Why are Ukraine's protesters so angry at President Yanukovych's 'Family'?
The president's closest political and business allies have benefited during his term – as has his son, a dentist who's become a multimillionaire businessman.
The protesters who have waited out the freezing temperatures on Kiev’s central Independence Square for more than 75 days are not of a single mind.
Even within the tent camps, supporters of the Maidan protests will complain that the movement lacks a clear leader, a concrete plan of action, or even firm goals that would bring an end to Ukraine’s political crisis.
But if there's one thing they can agree on, it is the sentiment captured in their rallying cry, one that can be heard every day: “Bandu het!” or “Bandits, get out!” And there is no difference of opinion about who those "bandits" are: President Viktor Yanukovych and his closest political and business allies, a group that has become commonly known as "the Family."
Analysts say that while corruption is hardly new to Ukraine, Mr. Yanukovych and his allies used the levers of power to funnel choice political positions and government contracts to themselves, allowing them to amass personal fortunes.
“Corruption under Yanukovych has increased significantly in the sense that during the previous administrations, the country’s corruption was diversified – every oligarch had their own section of the corruption pie,” says Oleksandr Akymenko, a former editor for Forbes Ukraine. “Under Yanukovych, corruption has been centralized.”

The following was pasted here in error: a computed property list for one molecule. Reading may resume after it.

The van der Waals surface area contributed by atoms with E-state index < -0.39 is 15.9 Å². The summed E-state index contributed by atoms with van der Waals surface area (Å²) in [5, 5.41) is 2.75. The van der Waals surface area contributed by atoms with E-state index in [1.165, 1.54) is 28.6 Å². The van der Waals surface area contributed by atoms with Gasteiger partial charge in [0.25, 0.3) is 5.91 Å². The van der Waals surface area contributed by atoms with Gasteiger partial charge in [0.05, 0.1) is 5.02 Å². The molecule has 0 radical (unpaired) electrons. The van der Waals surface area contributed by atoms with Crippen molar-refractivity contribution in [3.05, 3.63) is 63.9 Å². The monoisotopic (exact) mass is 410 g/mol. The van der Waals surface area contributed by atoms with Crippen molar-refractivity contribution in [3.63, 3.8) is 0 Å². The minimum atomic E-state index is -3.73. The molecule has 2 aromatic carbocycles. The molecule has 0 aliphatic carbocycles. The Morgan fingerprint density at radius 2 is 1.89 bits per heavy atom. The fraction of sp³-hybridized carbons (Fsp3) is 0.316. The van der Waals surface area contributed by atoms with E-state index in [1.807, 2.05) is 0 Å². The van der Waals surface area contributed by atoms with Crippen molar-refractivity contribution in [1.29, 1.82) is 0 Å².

One of the prime targets for protesters' ire is Yanukovych’s son, Oleksandr, whose fortunes have been estimated to be worth as much as $510 million, according to a November 2013 Forbes Ukraine list of the richest residents of Donetsk, his hometown in the eastern region of the country.
The younger Yanukovych studied dentistry in Donetsk, but is now the head of a large construction conglomerate called MAKO. Forbes Ukraine reported also that he has majority shares in the Ukrainian Development Bank, several coal refinery plants in Donetsk, and large hotels in Crimea.